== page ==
McDonnell and his wife had taken valuable gifts of cash and luxury goods from a favor seeker. McDonnell then set up meetings between the favor seeker and state officials who were in a position to help him. The McDonnells had been convicted on a combined 20 counts. The Supreme Court objected, however, that the lower courts had interpreted federal anticorruption law too broadly. Trump is poised to mingle business and government with an audacity and on a scale more reminiscent of a leader in a post-Soviet republic than anything ever before seen in the United States.
A spokesman for the Argentine president denied that the two men had discussed the building on their call. But illegal, post- McDonnell? How many presidentially removable officials would dare even initiate an inquiry? But as written, this seems to present a number of loopholes. First, the clause applies only to the president himself, not to his family members.
Second, it seems to govern benefits only from foreign governments and state-owned enterprises, not from private business entities. If Congress is apprised of an apparent emolument, and declines to do anything about it, does that qualify as consent? Finally, how is this clause enforced? Could someone take President Trump to court and demand some kind of injunction? Will the courts grant standing? The clause seems to presume an active Congress and a vigilant public.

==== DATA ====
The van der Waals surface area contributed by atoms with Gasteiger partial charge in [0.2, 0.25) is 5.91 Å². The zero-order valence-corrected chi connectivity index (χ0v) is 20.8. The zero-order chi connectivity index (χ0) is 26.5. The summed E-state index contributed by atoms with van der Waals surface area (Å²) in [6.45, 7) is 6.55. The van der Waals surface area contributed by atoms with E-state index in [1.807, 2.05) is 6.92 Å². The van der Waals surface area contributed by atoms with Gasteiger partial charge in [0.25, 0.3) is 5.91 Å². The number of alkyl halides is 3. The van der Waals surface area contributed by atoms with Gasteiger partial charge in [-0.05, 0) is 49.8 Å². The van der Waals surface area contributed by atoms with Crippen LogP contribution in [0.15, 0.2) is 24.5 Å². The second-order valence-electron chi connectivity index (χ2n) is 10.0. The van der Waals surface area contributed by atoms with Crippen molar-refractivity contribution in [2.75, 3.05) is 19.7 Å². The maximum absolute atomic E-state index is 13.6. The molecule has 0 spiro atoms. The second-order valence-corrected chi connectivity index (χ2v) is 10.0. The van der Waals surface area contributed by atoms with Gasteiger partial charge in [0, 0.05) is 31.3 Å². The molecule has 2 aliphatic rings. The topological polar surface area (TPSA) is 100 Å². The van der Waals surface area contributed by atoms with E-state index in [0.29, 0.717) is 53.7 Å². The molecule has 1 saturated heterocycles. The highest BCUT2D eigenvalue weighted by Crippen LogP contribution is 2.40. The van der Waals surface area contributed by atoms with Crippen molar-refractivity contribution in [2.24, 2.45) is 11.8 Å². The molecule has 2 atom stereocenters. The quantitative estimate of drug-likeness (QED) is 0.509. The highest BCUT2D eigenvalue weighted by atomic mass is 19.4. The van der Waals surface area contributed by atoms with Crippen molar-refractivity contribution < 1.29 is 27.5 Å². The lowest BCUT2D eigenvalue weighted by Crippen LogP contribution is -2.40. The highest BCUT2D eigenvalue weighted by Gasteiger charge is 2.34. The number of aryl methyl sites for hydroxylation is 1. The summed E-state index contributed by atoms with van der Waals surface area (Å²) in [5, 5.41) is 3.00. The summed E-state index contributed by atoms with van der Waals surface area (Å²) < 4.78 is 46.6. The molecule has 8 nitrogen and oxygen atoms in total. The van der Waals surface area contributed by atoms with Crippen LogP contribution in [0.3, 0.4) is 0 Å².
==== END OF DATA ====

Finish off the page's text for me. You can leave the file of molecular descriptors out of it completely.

What if those are lacking? It is essential to recognize that Trump will use his position not only to enrich himself; he will enrich plenty of other people too, both the powerful and—sometimes, for public consumption—the relatively powerless. Venezuelan state TV even aired a regular program to showcase weeping recipients of new houses and free appliances. Americans recently got a preview of their own version of that show as grateful Carrier employees thanked then-President-elect Trump for keeping their jobs in Indiana.
Bray, a year-old Carrier employee, told Fortune. A lot of the workers are in shock.